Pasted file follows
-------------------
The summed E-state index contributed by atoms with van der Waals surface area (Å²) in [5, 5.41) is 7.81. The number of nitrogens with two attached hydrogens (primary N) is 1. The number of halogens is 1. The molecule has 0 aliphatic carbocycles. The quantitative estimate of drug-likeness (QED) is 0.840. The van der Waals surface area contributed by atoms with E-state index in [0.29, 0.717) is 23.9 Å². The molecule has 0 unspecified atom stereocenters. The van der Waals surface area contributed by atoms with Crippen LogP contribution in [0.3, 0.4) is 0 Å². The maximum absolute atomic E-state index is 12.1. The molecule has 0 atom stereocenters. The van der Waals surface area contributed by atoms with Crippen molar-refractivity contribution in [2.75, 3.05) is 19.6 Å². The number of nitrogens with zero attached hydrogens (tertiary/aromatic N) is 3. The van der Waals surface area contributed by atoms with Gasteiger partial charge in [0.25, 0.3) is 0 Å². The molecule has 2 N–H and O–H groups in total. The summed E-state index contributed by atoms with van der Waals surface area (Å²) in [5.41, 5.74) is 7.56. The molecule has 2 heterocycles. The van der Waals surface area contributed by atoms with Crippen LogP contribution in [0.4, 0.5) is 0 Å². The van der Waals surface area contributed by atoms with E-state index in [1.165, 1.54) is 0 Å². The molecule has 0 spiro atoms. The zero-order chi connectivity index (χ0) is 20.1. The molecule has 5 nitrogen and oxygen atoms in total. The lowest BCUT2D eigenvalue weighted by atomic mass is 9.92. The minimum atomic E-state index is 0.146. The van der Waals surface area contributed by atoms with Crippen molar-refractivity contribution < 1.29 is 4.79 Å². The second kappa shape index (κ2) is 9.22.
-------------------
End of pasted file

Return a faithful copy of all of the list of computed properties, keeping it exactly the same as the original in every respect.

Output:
The summed E-state index contributed by atoms with van der Waals surface area (Å²) in [5, 5.41) is 7.81. The number of nitrogens with two attached hydrogens (primary N) is 1. The number of halogens is 1. The molecule has 0 aliphatic carbocycles. The quantitative estimate of drug-likeness (QED) is 0.840. The van der Waals surface area contributed by atoms with E-state index in [0.29, 0.717) is 23.9 Å². The molecule has 0 unspecified atom stereocenters. The van der Waals surface area contributed by atoms with Crippen LogP contribution in [0.3, 0.4) is 0 Å². The maximum absolute atomic E-state index is 12.1. The molecule has 0 atom stereocenters. The van der Waals surface area contributed by atoms with Crippen molar-refractivity contribution in [2.75, 3.05) is 19.6 Å². The number of nitrogens with zero attached hydrogens (tertiary/aromatic N) is 3. The van der Waals surface area contributed by atoms with Gasteiger partial charge in [0.25, 0.3) is 0 Å². The molecule has 2 N–H and O–H groups in total. The summed E-state index contributed by atoms with van der Waals surface area (Å²) in [5.41, 5.74) is 7.56. The molecule has 2 heterocycles. The van der Waals surface area contributed by atoms with Crippen LogP contribution in [0.4, 0.5) is 0 Å². The van der Waals surface area contributed by atoms with E-state index in [1.165, 1.54) is 0 Å². The molecule has 0 spiro atoms. The zero-order chi connectivity index (χ0) is 20.1. The molecule has 5 nitrogen and oxygen atoms in total. The lowest BCUT2D eigenvalue weighted by atomic mass is 9.92. The minimum atomic E-state index is 0.146. The van der Waals surface area contributed by atoms with Crippen molar-refractivity contribution < 1.29 is 4.79 Å². The second kappa shape index (κ2) is 9.22.